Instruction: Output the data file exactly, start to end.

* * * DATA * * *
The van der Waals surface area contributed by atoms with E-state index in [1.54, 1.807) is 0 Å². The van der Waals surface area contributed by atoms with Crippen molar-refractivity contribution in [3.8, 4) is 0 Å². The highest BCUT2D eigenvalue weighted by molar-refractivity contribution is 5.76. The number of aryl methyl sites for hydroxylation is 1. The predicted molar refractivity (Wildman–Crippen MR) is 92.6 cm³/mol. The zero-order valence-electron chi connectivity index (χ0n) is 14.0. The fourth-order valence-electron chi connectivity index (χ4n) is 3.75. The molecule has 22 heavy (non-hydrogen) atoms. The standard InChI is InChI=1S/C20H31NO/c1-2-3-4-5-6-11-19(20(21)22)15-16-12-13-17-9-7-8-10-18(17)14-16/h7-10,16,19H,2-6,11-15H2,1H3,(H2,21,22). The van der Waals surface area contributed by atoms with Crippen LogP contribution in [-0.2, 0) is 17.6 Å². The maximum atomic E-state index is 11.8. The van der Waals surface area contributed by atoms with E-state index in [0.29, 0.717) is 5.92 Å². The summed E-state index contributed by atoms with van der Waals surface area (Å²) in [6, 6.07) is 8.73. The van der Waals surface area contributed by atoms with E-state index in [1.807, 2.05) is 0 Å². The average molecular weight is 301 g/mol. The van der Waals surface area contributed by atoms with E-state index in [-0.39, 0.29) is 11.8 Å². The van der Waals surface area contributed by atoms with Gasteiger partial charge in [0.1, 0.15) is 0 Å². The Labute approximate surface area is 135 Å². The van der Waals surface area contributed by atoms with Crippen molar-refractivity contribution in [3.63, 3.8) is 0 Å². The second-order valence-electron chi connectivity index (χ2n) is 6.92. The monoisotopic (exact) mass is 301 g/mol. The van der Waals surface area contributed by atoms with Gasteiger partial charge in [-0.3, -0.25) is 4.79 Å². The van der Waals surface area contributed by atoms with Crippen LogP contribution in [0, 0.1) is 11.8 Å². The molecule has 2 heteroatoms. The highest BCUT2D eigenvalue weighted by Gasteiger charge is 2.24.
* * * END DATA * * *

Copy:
The van der Waals surface area contributed by atoms with E-state index in [1.54, 1.807) is 0 Å². The van der Waals surface area contributed by atoms with Crippen molar-refractivity contribution in [3.8, 4) is 0 Å². The highest BCUT2D eigenvalue weighted by molar-refractivity contribution is 5.76. The number of aryl methyl sites for hydroxylation is 1. The predicted molar refractivity (Wildman–Crippen MR) is 92.6 cm³/mol. The zero-order valence-electron chi connectivity index (χ0n) is 14.0. The fourth-order valence-electron chi connectivity index (χ4n) is 3.75. The molecule has 22 heavy (non-hydrogen) atoms. The standard InChI is InChI=1S/C20H31NO/c1-2-3-4-5-6-11-19(20(21)22)15-16-12-13-17-9-7-8-10-18(17)14-16/h7-10,16,19H,2-6,11-15H2,1H3,(H2,21,22). The van der Waals surface area contributed by atoms with Crippen LogP contribution in [-0.2, 0) is 17.6 Å². The maximum atomic E-state index is 11.8. The van der Waals surface area contributed by atoms with E-state index in [0.29, 0.717) is 5.92 Å². The summed E-state index contributed by atoms with van der Waals surface area (Å²) in [6, 6.07) is 8.73. The van der Waals surface area contributed by atoms with E-state index in [1.807, 2.05) is 0 Å². The average molecular weight is 301 g/mol. The van der Waals surface area contributed by atoms with E-state index in [-0.39, 0.29) is 11.8 Å². The van der Waals surface area contributed by atoms with Gasteiger partial charge in [0.1, 0.15) is 0 Å². The Labute approximate surface area is 135 Å². The van der Waals surface area contributed by atoms with Crippen molar-refractivity contribution in [3.63, 3.8) is 0 Å². The second-order valence-electron chi connectivity index (χ2n) is 6.92. The monoisotopic (exact) mass is 301 g/mol. The van der Waals surface area contributed by atoms with Gasteiger partial charge in [-0.3, -0.25) is 4.79 Å². The van der Waals surface area contributed by atoms with Crippen LogP contribution in [0, 0.1) is 11.8 Å². The molecule has 2 heteroatoms. The highest BCUT2D eigenvalue weighted by Gasteiger charge is 2.24.